A female lead in a Tarantino film is normally someone to root for (i.e. Uma Thurman’s Beatrix in Kill Bill or Mélanie Laurent’s Shosanna in Inglorious Basterds) but Leigh’s Daisy offers something new and the way she plays the crazed, feral and unpredictable bandit surely deserves some award nominations.

hateful eight jjl better
Jennifer Jason Leigh as Daisy Domergue. image via The Weinstein Company

Goggins, who usually impresses in smaller supporting roles, gets his meatiest cinematic part to date and does a spectacular job as the dopey Chris, while Russell excels as the grizzly bounty hunter John.

Walton Goggins as Chris Mannix. image via The Weinstein Company

A current Hollywood A-lister gets a small but important role and relishes the opportunity to unleash a menacing side to him previously unseen.  Roth, Dern, Madsen and Bichir are all on fine form too.

While there’s plenty to rave about, The Hateful Eight isn’t without flaws. There are a few characters that are a little bit under explored as others are allowed to shine instead. A major mystery is also solved pretty quickly which makes it feel quite anticlimactic. Plus there’s a bit of narration from Tarantino which comes across pretty strange.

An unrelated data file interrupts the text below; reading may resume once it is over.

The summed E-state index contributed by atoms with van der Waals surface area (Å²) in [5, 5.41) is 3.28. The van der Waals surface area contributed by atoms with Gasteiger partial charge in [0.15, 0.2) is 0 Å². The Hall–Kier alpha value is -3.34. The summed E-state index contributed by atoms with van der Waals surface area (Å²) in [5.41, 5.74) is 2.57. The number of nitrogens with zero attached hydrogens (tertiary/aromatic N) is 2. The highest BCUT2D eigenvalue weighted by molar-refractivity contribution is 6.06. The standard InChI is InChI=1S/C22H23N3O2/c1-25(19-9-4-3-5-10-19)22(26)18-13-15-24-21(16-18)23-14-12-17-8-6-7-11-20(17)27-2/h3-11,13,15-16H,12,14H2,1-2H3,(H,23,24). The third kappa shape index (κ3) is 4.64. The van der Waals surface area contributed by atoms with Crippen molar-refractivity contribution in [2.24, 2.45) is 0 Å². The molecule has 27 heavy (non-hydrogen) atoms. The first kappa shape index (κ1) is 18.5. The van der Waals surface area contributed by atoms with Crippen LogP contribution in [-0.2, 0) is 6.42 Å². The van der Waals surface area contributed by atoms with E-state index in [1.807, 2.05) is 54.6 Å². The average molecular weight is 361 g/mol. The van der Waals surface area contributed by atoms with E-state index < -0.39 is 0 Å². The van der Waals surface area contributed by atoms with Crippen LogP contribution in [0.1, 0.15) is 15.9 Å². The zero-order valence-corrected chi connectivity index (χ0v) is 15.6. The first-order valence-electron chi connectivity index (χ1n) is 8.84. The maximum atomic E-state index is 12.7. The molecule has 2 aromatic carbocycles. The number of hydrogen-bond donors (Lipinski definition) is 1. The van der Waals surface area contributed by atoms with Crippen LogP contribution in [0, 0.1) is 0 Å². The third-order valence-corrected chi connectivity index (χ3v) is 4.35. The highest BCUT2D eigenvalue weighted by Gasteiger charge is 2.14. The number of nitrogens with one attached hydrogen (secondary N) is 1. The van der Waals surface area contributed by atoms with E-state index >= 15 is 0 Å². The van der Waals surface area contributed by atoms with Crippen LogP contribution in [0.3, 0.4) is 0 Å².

Kurt Russel as John Ruth. image via The Weinstein Company

As well, it may not be everyone’s cup of tea. The repeated dropping of N-bombs, bloody gore and violence towards the main female character may cause some offence. The film’s close to three hour runtime may also be too long for some viewers.

But personally, The Hateful Eight was my cup of tea. Forest Gump once famously explained, “Life is like a box of chocolates. You never know what you’re gonna get.” And the same can be said for The Hateful Eight. Tarantino takes you on a journey where you have no idea what’s coming next and the result is a thoroughly thrilling ride. The Hateful Eight scores a fitting:


Scores rating:

1ish –  2ish                   Stay away at ALL costs!!!

3ish – 4ish                    A bad film, not Michael Jackson Bad, but just straight up bad

5ish – 6ish                    Probably worth seeing at some point

7ish – 8ish                    A fantastic film definitely worth watching whenever you can

9ish -10                         Unmissable – go watch it now!!!

Check out the official trailer here: